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Sun Jun 9, 2019, 11:16 PM

Cocoa's child laborers

Source: Washington Post

Cocoa’s child laborers

Mars, Nestlé and Hershey pledged nearly two decades ago to stop using cocoa harvested by children. Yet much of the chocolate you buy still starts with child labor.

By Peter Whoriskey and Rachel Siegel Photos by Salwan Georges June 5, 2019

GUIGLO, Ivory Coast — Five boys are swinging machetes on a cocoa farm, slowly advancing against a wall of brush. Their expressions are deadpan, almost vacant, and they rarely talk. The only sounds in the still air are the whoosh of blades slicing through tall grass and metallic pings when they hit something harder.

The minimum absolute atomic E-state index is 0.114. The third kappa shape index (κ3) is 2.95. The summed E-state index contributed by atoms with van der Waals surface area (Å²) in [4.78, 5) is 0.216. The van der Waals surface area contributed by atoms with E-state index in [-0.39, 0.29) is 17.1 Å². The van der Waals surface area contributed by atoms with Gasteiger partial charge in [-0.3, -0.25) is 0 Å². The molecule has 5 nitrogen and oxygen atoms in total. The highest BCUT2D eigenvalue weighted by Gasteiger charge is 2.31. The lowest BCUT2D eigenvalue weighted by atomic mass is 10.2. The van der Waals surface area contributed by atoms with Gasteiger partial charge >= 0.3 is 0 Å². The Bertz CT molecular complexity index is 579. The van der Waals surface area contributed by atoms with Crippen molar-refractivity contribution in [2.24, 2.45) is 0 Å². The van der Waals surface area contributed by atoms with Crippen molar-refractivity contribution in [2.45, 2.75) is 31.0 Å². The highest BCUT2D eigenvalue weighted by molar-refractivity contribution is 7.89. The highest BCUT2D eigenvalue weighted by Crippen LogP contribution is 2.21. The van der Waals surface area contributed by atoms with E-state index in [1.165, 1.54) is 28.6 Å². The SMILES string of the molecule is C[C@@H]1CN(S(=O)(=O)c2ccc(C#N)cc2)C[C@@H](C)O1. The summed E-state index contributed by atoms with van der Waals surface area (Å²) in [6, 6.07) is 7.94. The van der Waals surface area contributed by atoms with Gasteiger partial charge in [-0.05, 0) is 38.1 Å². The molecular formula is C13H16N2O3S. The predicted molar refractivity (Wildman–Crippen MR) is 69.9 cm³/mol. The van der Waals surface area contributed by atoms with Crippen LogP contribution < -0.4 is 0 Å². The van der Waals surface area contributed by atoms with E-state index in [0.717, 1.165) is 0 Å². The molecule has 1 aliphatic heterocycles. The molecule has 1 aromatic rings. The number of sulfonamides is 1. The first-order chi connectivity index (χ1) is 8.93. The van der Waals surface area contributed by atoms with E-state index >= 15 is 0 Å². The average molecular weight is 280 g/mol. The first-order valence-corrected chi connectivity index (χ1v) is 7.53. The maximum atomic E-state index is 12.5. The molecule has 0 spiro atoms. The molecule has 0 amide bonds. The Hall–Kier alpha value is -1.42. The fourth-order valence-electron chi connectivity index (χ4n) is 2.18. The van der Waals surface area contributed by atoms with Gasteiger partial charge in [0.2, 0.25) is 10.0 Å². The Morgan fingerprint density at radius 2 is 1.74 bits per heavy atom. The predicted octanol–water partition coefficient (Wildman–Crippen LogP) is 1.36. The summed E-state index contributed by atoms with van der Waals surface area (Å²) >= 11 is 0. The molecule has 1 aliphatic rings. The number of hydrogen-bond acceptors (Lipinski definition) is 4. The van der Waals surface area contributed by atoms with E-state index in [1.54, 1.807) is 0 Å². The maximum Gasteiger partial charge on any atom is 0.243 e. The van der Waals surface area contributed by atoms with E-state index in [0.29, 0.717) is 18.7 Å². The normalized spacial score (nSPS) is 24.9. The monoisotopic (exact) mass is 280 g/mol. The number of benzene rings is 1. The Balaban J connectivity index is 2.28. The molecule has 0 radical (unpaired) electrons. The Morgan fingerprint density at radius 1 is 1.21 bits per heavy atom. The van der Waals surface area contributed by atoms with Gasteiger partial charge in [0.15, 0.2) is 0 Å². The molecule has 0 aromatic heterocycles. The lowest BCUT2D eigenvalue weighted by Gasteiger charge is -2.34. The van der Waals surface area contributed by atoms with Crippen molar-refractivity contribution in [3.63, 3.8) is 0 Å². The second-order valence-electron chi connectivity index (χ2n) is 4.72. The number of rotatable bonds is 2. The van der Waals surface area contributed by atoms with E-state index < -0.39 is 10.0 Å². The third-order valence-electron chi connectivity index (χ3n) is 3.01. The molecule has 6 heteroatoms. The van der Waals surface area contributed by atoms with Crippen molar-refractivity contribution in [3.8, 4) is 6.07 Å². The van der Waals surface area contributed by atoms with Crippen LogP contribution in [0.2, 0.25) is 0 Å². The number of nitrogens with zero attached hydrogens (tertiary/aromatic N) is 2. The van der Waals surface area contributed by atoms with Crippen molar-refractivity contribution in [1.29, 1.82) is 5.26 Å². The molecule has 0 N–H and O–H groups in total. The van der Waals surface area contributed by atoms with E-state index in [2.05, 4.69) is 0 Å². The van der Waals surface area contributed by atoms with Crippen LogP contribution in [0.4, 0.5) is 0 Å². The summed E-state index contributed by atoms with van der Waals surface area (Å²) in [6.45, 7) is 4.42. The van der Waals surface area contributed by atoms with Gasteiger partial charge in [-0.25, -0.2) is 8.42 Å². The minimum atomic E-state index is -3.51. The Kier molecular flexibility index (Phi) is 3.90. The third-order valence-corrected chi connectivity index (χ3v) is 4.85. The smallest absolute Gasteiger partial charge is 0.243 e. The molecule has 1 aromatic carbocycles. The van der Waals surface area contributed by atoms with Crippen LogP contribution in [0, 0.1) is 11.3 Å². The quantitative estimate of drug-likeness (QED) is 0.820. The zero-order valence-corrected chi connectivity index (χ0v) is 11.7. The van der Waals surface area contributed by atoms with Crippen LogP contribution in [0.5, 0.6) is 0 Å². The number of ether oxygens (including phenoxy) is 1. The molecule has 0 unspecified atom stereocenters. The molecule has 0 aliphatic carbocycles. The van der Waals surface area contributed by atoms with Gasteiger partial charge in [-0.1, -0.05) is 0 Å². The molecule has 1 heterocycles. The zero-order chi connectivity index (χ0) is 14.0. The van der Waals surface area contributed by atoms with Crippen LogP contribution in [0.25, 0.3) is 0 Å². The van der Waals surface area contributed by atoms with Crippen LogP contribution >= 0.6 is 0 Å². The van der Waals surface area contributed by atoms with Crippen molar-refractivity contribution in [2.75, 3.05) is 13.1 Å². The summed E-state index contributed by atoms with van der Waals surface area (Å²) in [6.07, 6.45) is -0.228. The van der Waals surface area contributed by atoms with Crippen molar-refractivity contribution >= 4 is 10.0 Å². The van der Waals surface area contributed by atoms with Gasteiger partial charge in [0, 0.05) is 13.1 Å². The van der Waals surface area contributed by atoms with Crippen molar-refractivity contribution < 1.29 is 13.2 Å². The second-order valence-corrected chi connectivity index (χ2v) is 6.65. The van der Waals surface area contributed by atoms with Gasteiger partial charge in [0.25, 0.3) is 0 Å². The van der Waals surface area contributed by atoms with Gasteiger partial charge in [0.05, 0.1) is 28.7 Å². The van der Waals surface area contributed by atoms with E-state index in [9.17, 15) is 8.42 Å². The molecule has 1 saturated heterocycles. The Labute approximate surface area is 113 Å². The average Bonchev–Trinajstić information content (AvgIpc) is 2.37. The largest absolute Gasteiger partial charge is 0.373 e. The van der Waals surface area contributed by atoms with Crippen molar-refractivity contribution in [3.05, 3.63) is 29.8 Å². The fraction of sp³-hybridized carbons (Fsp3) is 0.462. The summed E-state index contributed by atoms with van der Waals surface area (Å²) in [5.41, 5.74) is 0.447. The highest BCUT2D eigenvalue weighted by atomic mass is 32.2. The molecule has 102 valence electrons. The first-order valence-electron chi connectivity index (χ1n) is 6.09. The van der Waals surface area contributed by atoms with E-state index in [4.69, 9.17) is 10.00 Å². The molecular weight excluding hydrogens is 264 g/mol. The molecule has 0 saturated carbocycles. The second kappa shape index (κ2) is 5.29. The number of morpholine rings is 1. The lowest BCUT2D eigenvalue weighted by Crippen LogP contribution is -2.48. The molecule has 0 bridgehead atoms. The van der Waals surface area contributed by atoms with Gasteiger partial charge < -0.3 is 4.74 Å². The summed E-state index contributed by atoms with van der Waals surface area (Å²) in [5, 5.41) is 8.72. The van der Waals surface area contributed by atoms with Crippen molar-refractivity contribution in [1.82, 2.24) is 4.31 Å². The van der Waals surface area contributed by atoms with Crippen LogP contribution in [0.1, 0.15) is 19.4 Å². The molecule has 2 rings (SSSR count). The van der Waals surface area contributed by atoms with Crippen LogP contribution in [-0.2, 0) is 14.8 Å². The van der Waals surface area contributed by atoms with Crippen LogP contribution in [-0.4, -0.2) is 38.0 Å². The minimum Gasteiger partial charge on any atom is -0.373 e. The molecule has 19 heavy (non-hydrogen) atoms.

Each of the boys crossed the border months or years ago from the impoverished West African nation of Burkina Faso, taking a bus away from home and parents to Ivory Coast, where hundreds of thousands of small farms have been carved out of the forest.

These farms form the world’s most important source of cocoa and are the setting for an epidemic of child labor that the world’s largest chocolate companies promised to eradicate nearly 20 years ago.

“How old are you?” a Washington Post reporter asks one of the older-looking boys.

“Nineteen,” Abou Traore says in a hushed voice. Under Ivory Coast’s labor laws, that would make him legal. But as he talks, he casts nervous glances at the farmer who is overseeing his work from several steps away. When the farmer is distracted, Abou crouches and with his finger, writes a different answer in the gray sand: 15.

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Read more: https://www.washingtonpost.com/graphics/2019/business/hershey-nestle-mars-chocolate-child-labor-west-africa/

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